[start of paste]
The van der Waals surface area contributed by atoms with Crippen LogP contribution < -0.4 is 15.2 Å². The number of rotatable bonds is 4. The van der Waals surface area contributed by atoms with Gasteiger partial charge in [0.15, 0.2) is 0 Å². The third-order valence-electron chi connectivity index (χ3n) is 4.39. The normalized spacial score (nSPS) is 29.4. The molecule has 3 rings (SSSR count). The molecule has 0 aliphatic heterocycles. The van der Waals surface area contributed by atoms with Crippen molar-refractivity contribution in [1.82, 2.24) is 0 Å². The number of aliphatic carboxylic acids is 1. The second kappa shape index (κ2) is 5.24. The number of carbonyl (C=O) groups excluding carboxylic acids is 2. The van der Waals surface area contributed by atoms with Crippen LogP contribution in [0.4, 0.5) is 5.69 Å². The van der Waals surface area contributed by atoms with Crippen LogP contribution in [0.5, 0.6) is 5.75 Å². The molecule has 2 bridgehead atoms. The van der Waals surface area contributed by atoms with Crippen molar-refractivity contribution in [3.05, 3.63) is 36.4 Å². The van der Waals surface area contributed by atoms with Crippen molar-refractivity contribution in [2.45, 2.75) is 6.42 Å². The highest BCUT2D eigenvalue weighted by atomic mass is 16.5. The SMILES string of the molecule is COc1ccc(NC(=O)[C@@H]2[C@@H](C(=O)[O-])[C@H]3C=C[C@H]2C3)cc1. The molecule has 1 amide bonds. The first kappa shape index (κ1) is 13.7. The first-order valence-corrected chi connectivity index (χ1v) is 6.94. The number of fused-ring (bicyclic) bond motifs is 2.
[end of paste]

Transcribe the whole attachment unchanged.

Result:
The van der Waals surface area contributed by atoms with Crippen LogP contribution < -0.4 is 15.2 Å². The number of rotatable bonds is 4. The van der Waals surface area contributed by atoms with Gasteiger partial charge in [0.15, 0.2) is 0 Å². The third-order valence-electron chi connectivity index (χ3n) is 4.39. The normalized spacial score (nSPS) is 29.4. The molecule has 3 rings (SSSR count). The molecule has 0 aliphatic heterocycles. The van der Waals surface area contributed by atoms with Crippen molar-refractivity contribution in [1.82, 2.24) is 0 Å². The number of aliphatic carboxylic acids is 1. The second kappa shape index (κ2) is 5.24. The number of carbonyl (C=O) groups excluding carboxylic acids is 2. The van der Waals surface area contributed by atoms with Crippen LogP contribution in [0.4, 0.5) is 5.69 Å². The van der Waals surface area contributed by atoms with Crippen LogP contribution in [0.5, 0.6) is 5.75 Å². The molecule has 2 bridgehead atoms. The van der Waals surface area contributed by atoms with Crippen molar-refractivity contribution in [3.05, 3.63) is 36.4 Å². The van der Waals surface area contributed by atoms with Crippen molar-refractivity contribution in [2.45, 2.75) is 6.42 Å². The highest BCUT2D eigenvalue weighted by atomic mass is 16.5. The SMILES string of the molecule is COc1ccc(NC(=O)[C@@H]2[C@@H](C(=O)[O-])[C@H]3C=C[C@H]2C3)cc1. The molecule has 1 amide bonds. The first kappa shape index (κ1) is 13.7. The first-order valence-corrected chi connectivity index (χ1v) is 6.94. The number of fused-ring (bicyclic) bond motifs is 2.